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Branson pimps up A380′

No task is undertaken by Richard Branson half-heartedly. 

Thus, when the British billionaire decided that Virgin Atlantic would purchase and fly the Airbus A380, his goals were to revive the golden age of aviation—the times when flying was something exceptional and an experience in and of itself—but with a contemporary and distinctly Virgin spin. 

The 12-A380s that Virgin Atlantic had ordered might have been equipped with A mini-casino with blackjack tables and a roulette wheel was located in the mini-gym where passengers could work off excess weight while they crossed the Atlantic (a different way to lose a different sort of pounds) 

a salon in the clouds offering services including facials, manicures, hair styling, and other sorts of pampering 

70 contiguous business class suites, resulting in 35 “private double beds”

At the formal launch and introduction of the A380 in Toulouse, France on January 2005, Branson said, “Since you have games and you have private double beds maybe there are two ways of getting lucky on a Virgin airline.”

We have built our reputation on innovation, and the A380 will enable us to provide our customers a novel flying experience. 

the Airbus A380’s debut in 2005 in its first month of production. 

the Airbus A380’s debut in 2005 in its first month of production. 

The most expensive tickets on Virgin were still for “Upper Class” business class suites, where affluent passengers could take in the A380’s numerous diversions as they flew from London to the USA. This was in contrast to most other airlines, who planned to go all out with a luxurious first class cabin. 

Branson didn’t overlook the passengers traveling in economy, saying that they will also have access to the gym and the gambling lounge. 

At a news conference with Rolls-Royce, Airbus, and the engine industry, he declared, “I think huge is beautiful.” The only way to reduce the price of air travel for clients in economy class is to implement it. 

There would also be a demand for larger airplanes due to the lack of available takeoff and landing slots at the major airports throughout the globe. 

Branson expressed optimism about the superjumbo, saying “Just as Boeing believed the 747 to be the future, so does Airbus believe the A380 to be. 

Perhaps adding to his enthusiasm was the fact that British Airways, his arch-enemy, did not purchase an A380 until 2007. This gave him the opportunity to boast that Virgin Atlantic was the “first UK flag-carrier” to purchase the superjumbo and prevented British Airways from joining the A380’s launch customer list.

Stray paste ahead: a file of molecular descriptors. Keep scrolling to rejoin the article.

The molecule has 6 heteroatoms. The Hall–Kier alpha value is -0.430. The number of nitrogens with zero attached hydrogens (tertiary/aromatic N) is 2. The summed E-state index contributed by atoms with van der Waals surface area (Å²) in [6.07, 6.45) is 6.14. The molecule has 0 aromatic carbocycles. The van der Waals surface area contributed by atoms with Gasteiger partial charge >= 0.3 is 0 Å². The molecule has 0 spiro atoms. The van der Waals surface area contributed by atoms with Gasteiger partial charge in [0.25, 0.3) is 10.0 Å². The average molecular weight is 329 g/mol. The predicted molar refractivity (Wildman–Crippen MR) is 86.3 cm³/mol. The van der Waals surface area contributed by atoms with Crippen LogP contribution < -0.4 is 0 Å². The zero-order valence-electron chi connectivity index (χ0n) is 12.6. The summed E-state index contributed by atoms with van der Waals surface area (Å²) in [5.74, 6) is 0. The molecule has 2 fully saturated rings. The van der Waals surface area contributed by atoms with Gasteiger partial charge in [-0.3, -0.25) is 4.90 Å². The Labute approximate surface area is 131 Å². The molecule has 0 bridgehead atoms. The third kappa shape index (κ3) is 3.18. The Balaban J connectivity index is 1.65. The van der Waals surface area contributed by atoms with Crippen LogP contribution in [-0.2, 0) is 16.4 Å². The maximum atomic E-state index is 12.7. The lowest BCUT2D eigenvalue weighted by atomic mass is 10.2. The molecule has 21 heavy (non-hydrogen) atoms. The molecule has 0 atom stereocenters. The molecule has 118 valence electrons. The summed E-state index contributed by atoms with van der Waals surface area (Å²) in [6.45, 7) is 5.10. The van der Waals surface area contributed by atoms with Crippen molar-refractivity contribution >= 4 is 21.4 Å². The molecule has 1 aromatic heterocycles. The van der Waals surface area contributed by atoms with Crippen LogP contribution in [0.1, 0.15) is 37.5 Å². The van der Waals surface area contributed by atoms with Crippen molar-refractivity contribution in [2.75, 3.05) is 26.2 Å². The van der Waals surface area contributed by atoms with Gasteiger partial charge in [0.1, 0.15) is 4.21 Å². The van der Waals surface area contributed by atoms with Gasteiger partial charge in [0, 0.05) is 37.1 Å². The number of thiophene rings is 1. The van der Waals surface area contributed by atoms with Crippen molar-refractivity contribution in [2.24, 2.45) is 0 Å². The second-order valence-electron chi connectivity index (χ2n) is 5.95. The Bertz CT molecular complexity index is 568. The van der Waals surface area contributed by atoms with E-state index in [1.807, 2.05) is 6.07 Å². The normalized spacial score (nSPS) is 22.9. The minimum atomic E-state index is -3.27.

A380 that is still larger 

Virgin Atlantic’s first A380 was scheduled to arrive in 2008, but by 2007, Branson was leaning for an even larger version of the aircraft, an extended type that Airbus called the A380-900 as opposed to the original A380-800. 

Branson said at the time that he’d prefer to wait until the super-superjumbo arrived around 2015, based on Airbus’ estimates for the since-scrapped variant. “Ideally, we’d like Airbus to stretch them, because for the A380 to be really competitive it needs to be even bigger than it currently is,” he said. 

However, Branson and Virgin’s London headquarters received promotional scale models of A380s painted in Virgin Atlantic livery as part of a sales pitch from Airbus. 

In 2013, Virgin’s then-CEO Craig Kreeger announced that the company had “delayed them again again” and set a new delivery date of 2018 while focusing on modern, fuel-efficient aircraft such the Boeing 787 Dreamliner and eventually the Airbus A350. 

“Seeing a future in which we wish to use the (A380) is difficult, but not impossible, Kreeger acknowledged. The decision is not obvious. 

That decision was eventually made, though, due to the concurrent increase in fuel prices and the negative balances on Virgin’s books. 

“We just can’t find enough markets that made sense for an airplane that enormous, and it didn’t make sense to accept only one or two because of fleet complexity,” Kreeger observed. As a result, the “Flying Lady” A380s were formally taken off of Airbus’ order book in March 2018.

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